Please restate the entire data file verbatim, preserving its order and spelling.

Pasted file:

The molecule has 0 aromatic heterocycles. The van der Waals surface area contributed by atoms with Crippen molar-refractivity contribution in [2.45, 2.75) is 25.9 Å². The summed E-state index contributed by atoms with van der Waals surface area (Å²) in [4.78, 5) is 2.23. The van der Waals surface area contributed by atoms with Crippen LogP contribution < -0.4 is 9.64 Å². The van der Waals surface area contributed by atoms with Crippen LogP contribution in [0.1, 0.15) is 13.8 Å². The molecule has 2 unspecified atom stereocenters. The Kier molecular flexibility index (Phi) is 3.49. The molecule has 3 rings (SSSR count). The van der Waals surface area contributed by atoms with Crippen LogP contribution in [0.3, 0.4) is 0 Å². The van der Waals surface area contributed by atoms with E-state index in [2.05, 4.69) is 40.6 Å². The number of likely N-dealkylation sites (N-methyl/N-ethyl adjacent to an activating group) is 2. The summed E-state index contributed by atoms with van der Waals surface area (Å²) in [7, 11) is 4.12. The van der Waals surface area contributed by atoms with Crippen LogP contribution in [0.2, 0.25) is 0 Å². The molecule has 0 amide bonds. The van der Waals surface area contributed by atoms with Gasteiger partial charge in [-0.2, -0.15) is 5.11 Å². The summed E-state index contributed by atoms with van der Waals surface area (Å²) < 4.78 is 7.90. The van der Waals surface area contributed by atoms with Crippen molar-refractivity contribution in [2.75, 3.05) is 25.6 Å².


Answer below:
The molecule has 0 aromatic heterocycles. The van der Waals surface area contributed by atoms with Crippen molar-refractivity contribution in [2.45, 2.75) is 25.9 Å². The summed E-state index contributed by atoms with van der Waals surface area (Å²) in [4.78, 5) is 2.23. The van der Waals surface area contributed by atoms with Crippen LogP contribution < -0.4 is 9.64 Å². The van der Waals surface area contributed by atoms with Crippen LogP contribution in [0.1, 0.15) is 13.8 Å². The molecule has 2 unspecified atom stereocenters. The Kier molecular flexibility index (Phi) is 3.49. The molecule has 3 rings (SSSR count). The van der Waals surface area contributed by atoms with Crippen LogP contribution in [0.3, 0.4) is 0 Å². The van der Waals surface area contributed by atoms with E-state index in [2.05, 4.69) is 40.6 Å². The number of likely N-dealkylation sites (N-methyl/N-ethyl adjacent to an activating group) is 2. The summed E-state index contributed by atoms with van der Waals surface area (Å²) in [7, 11) is 4.12. The van der Waals surface area contributed by atoms with Crippen LogP contribution in [0.2, 0.25) is 0 Å². The molecule has 0 amide bonds. The van der Waals surface area contributed by atoms with Gasteiger partial charge in [-0.2, -0.15) is 5.11 Å². The summed E-state index contributed by atoms with van der Waals surface area (Å²) < 4.78 is 7.90. The van der Waals surface area contributed by atoms with Crippen molar-refractivity contribution in [2.75, 3.05) is 25.6 Å².